- Who Gets It?
What is tendonitis in the elbow?
Tendons are the soft tissue that connects your muscles to your bones. They are tough but flexible and can be large or small depending on the area of the body. When tendons become inflamed, irritated, or undergo microscopic tears, this is called tendonitis.
A common type of tendonitis is lateral epicondylitis, commonly known as tennis elbow or elbow tendinopathy. Tennis elbow causes pain in the backside of your elbow and forearm. This is due to damage in the tendons that bend your wrist back and away from the palm of your hand.
Symptoms of tendonitis in the elbow
Common signs and symptoms of tennis elbow include:
Causes of tendonitis in the elbow
Tennis elbow is most commonly caused by overuse and/or muscle strain. Repeated motions and stress may result in a series of tiny tears. These are micro-tears in the tendons that attach your forearm muscles to the bony protrusion at the outside of your elbow, also known as your funny bone.
Playing sports like tennis or racquetball with poor technique is the most common cause of tennis elbow.
Who gets tendonitis in the elbow?
Tendonitis of the elbow is very common in tennis players and other athletes. Individuals who participate in other activities that require repetitive and vigorous use of the forearm, wrist, and/or hand are also at risk.
Occupations such as auto repair professionals, butchers, cooks, carpenters, painters, and plumbers are all more prone to developing tennis elbow than the average person.
Individuals between the ages of 30 and 50 are more likely to get tennis elbow, but it can occur at any age.
Diagnosis for tendonitis in the elbow
Only a licensed healthcare professional can diagnose tendonitis in your elbow. Your doctor will want to examine your arm in addition to asking about your medical history, occupation, and physical activities.
Your doctor may recommend the following tests to rule out other causes of your elbow pain:
Treatments for tendonitis in the elbow
There are several treatments available for tennis elbow. Most patients recover without surgery.
Your doctor may recommend you do the following:
- Ice: Apply a cold pack or bag of ice with light pressure on your elbow for 15 minutes at a time. You can ice three to four times a day.
- Improve Technique/Form: Ensure that your tennis strokes or other relevant motions adhere to proper form and technique.
- Rest: Avoid any activities or movements that aggravate your elbow tendonitis pain.
There are various other non-surgical treatment options for tendonitis in the elbow, including:
- Physical therapy: Physical therapy exercises can help alleviate elbow tendonitis pain. They can also improve your strength, flexibility, and range of motion. Your physical therapist may also perform massage, electrical stimulation, and other techniques to promote healing.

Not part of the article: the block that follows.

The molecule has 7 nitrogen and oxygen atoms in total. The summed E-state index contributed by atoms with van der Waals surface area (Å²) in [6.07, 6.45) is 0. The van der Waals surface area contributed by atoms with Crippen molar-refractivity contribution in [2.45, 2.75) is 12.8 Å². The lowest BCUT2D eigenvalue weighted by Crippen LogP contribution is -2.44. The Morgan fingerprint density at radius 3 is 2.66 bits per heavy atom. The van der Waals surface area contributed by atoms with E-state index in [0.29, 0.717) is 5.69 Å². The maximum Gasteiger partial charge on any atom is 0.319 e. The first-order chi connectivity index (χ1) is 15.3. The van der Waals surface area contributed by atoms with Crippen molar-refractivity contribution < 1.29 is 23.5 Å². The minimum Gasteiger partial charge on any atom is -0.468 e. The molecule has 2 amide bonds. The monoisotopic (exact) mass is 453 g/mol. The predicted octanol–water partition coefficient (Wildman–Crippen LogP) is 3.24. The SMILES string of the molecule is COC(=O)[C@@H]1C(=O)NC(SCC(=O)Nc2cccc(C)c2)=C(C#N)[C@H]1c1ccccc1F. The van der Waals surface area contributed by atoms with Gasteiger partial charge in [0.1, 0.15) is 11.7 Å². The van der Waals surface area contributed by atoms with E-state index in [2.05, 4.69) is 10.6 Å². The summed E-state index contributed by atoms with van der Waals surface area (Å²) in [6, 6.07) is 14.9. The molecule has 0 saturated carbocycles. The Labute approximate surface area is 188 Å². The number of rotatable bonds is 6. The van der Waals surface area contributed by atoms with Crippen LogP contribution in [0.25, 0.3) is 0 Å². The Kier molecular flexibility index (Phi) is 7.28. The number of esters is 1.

- Platelet-rich plasma (PRP): PRP is a treatment designed to improve the biologic environment of the tissue. Platelets are known for their high concentration of growth factors, which can be injected into the affected area. PRP involves injections of a concentration of the patient's own platelets to accelerate healing.
- Steroid injections: Steroid injections such as cortisone injections are effective anti-inflammatory treatments.
- Using a brace: Using a brace can reduce symptoms by allowing the muscles and tendons of the elbow and forearm to rest.
Another alternative for treatment is called extracorporeal shock wave therapy. It is a relatively new non-invasive therapeutic procedure. This shock wave therapy induces micro-trauma to the affected tissue. The tissue responds to this by healing itself.
If your symptoms of elbow tendonitis do not improve after 6 to 12 months of treatment, your doctor may recommend surgery.
The most common surgical approach is called open surgery. This procedure involves making an incision over the elbow to remove the damaged muscle and tissue. Healthy muscle is then reattached to the bone. Open surgery is usually performed as an outpatient procedure.
Tennis elbow can also be repaired using small incisions and tiny instruments with arthroscopic surgery. Like open surgery, it is an outpatient procedure.
Your doctor will work with you to determine the best surgical approach for you.
Complications and risks of tendonitis in the elbow
As with any surgery, there are risks with tennis elbow surgery. The most common potential complications to consider include:
- Loss of strength and flexibility
- Physical therapy rehabilitation
- Nerve and blood vessel damage
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Harvard Health Publishing: "Tendonitis."
Johns Hopkins Medicine: "Tendonitis."
OrthoInfo: "Tennis Elbow (Lateral Epicondylitis)."
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